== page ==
Fish invasions follow Panama and Suez canal expansions
World maritime trade grows each year, aided by canal waterways that connect oceans and reduce shipping time, energy consumption and carbon emissions. Following recent expansions of the Panama and Suez canals, non-native fish species are invading new habitats according to a new report in Nature Ecology and Evolution by researchers at the Smithsonian Tropical Research Institute (STRI) in Panama and the Leibnitz Center for Tropical Marine Research (ZMT) in Germany.
"We're seeing a shift from predominantly freshwater fishes to marine fishes in the Panama Canal (Lake Gatun) in a short period of time," said Mark Torchin, STRI marine ecologist. "The concern is that if fish invasions continue there is a good chance of some of those fishes moving into the other ocean, with unknown environmental consequences."
Larger locks to allow transit of NeoPanamax vessels (NeoPanamax refers to ships too big to pass through the original 1914 locks) through the Panama Canal were finished in 2016. Expansion of the Suez Canal to include a new, 35-kilometer channel concluded in 2015.
"During the planning phases of both projects, researchers warned about the risks of expanding these two canals," said Gustavo Castellanos-Galindo, postdoctoral fellow at STRI and guest scientist at ZMT. "This report documents those changes in real time."
Only four years after the Panama Canal expansion, long-term monitoring recorded the presence of 11 new marine fish species in Lake Gatun, which has served as a freshwater barrier to movement of marine fauna between Pacific and Atlantic Oceans since the canal opened in 1914. This takes the total number of marine fish species known from in the lake from 18 to 29. Marine fishes such as jacks, snooks, mojarras and ladyfish have entirely replaced freshwater fishes in some parts of the lake.
Salinity in the lake increased, although the cause has not yet been determined. Possibilities include increased ship traffic and lock usage and the new locks' design, which incorporates recirculation of some lockage water.
"These marine fish invasions are an early warning sign of what could happen if no corrective measures are taken," Castellanos-Galindo said. "Along both coasts of Panama there are hundreds of fish species that could tolerate the conditions of an even slightly brackish canal. We don't know what the ecological and socioeconomic consequences of these fishes crossing the canal to either the Pacific or the Atlantic would be."
"We can document the Panama Canal invasions because we have good, standardized and quantitative pre-expansion data," said D. Ross Robertson, STRI ichthyologist. "We need to get back out there to collect more data to find out exactly what is going on and to provide the science that will help policy makers mitigate the potential impact. This is a really good example of how the pandemic has interrupted field work with important implications for environmental decision making."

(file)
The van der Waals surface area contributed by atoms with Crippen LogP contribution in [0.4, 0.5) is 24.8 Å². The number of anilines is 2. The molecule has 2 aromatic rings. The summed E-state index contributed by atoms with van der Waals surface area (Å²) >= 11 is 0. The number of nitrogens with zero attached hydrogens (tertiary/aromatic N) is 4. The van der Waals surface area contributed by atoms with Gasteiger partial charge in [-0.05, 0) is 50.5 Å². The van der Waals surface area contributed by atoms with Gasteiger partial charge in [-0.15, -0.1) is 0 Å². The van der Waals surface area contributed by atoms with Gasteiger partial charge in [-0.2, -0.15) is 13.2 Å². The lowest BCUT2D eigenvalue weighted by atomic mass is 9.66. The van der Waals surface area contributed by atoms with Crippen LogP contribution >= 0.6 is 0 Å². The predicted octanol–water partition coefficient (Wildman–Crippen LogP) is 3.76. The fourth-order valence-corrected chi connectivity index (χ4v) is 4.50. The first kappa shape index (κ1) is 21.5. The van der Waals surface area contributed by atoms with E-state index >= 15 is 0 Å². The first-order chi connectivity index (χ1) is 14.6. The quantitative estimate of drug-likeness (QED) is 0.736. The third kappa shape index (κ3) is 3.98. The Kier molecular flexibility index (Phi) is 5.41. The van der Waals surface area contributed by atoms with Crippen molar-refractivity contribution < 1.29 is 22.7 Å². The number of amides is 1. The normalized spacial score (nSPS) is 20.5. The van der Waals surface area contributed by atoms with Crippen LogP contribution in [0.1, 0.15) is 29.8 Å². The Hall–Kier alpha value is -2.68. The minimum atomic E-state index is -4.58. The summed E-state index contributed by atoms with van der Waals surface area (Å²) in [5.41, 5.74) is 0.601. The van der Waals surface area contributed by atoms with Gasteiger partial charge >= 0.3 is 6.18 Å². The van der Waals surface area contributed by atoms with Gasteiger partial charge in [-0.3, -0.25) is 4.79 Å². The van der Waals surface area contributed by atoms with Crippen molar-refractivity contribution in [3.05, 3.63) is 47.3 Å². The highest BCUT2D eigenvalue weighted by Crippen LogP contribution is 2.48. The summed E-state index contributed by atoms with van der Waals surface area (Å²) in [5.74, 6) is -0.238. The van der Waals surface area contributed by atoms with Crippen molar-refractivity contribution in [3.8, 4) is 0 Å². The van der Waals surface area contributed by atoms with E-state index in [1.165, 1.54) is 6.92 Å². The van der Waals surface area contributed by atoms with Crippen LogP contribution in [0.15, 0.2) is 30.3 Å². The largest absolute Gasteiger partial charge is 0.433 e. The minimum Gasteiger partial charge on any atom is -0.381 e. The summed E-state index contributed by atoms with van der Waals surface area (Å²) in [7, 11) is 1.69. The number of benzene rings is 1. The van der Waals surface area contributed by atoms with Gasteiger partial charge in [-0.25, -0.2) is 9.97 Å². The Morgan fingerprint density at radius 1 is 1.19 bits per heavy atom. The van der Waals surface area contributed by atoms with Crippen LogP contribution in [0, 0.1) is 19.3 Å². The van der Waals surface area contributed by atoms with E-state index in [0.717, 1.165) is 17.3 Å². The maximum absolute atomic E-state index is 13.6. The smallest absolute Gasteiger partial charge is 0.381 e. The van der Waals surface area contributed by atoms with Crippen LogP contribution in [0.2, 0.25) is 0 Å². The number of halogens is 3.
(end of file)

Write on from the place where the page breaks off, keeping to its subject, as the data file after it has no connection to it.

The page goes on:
Whereas the barrier to fish crossing from ocean to ocean in Panama is a freshwater lake, in the Suez waterway, the Bitter Lakes were originally saltier than the Mediterranean and Red Sea, which also limited species movement. Nonetheless, throughout the history of the Suez Canal, more than 400 non-native animal species, including more than 100 species of marine fishes from the Red Sea, have entered the Mediterranean. With canal expansion, increased water flow diluted the lakes and eight new fish species entered the Mediterranean during the past five years.
Because fees for shipping through the canals account for roughly 10% of the gross domestic product in Panama and in Egypt, there is an economic incentive to continue to increase shipping traffic through the canals. The authors suggest creative, science-based solutions to limit environmental and socioeconomic damage. They propose that the UN Decade of Ocean Science for Sustainable Development (2021-2030) may provide the ideal opportunity for ensuring that the canals are included in international maritime policy to limit the environmental and economic impacts of invasive species. In addition, because policy changes can take a long time to implement, they also suggest that the shipping industry could proactively address this issue.
The UN agency responsible for sustainable shipping, the International Maritime Organization, has implemented guidelines and obligations to reduce the spread of non-native species through ballast water—but they do not apply specifically to the canals.
In the case of the Suez Canal, it may be possible to use the hypersaline effluent from desalinization plants to make the Bitter Lakes saltier again, with the caveat that this alternative should be studied carefully before implementing. In both cases, sophisticated monitoring tools—using DNA in water samples to generate lists of the species detected and using sound to detect invaders, may help to catch invaders early before they establish large populations. Technology may also be put to work to directly address invasion by means of acoustic and/or electric barriers to deter invaders.
The authors hope that all of the stakeholders will recognize the importance of having the best scientific data in hand as they design new policy and mitigation measures.